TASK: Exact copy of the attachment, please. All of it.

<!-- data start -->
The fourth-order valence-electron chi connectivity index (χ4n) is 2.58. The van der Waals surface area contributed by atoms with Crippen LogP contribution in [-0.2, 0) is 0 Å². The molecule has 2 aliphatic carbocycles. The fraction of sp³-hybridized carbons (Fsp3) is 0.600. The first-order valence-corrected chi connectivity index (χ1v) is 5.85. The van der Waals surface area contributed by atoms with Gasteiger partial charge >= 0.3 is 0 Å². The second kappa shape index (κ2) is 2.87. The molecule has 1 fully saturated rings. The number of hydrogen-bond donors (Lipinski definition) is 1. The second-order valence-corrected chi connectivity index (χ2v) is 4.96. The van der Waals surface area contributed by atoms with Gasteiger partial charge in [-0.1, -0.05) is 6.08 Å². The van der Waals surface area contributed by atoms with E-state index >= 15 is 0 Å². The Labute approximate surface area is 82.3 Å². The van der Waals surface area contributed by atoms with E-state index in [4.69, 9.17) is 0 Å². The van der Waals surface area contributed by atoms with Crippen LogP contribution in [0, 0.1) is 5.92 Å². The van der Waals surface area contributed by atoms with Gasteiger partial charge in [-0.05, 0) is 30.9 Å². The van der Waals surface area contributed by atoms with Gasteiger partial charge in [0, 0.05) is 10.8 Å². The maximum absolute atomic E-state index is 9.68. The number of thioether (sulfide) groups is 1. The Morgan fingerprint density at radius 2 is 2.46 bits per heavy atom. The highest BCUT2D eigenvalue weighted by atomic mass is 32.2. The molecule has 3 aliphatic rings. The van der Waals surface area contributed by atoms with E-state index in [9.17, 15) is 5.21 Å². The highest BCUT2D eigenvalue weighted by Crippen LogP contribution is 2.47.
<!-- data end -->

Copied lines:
The fourth-order valence-electron chi connectivity index (χ4n) is 2.58. The van der Waals surface area contributed by atoms with Crippen LogP contribution in [-0.2, 0) is 0 Å². The molecule has 2 aliphatic carbocycles. The fraction of sp³-hybridized carbons (Fsp3) is 0.600. The first-order valence-corrected chi connectivity index (χ1v) is 5.85. The van der Waals surface area contributed by atoms with Gasteiger partial charge >= 0.3 is 0 Å². The second kappa shape index (κ2) is 2.87. The molecule has 1 fully saturated rings. The number of hydrogen-bond donors (Lipinski definition) is 1. The second-order valence-corrected chi connectivity index (χ2v) is 4.96. The van der Waals surface area contributed by atoms with Gasteiger partial charge in [-0.1, -0.05) is 6.08 Å². The van der Waals surface area contributed by atoms with E-state index >= 15 is 0 Å². The Labute approximate surface area is 82.3 Å². The van der Waals surface area contributed by atoms with E-state index in [4.69, 9.17) is 0 Å². The van der Waals surface area contributed by atoms with Crippen LogP contribution in [0, 0.1) is 5.92 Å². The van der Waals surface area contributed by atoms with Gasteiger partial charge in [-0.05, 0) is 30.9 Å². The van der Waals surface area contributed by atoms with Gasteiger partial charge in [0, 0.05) is 10.8 Å². The maximum absolute atomic E-state index is 9.68. The number of thioether (sulfide) groups is 1. The Morgan fingerprint density at radius 2 is 2.46 bits per heavy atom. The highest BCUT2D eigenvalue weighted by atomic mass is 32.2. The molecule has 3 aliphatic rings. The van der Waals surface area contributed by atoms with E-state index in [9.17, 15) is 5.21 Å². The highest BCUT2D eigenvalue weighted by Crippen LogP contribution is 2.47.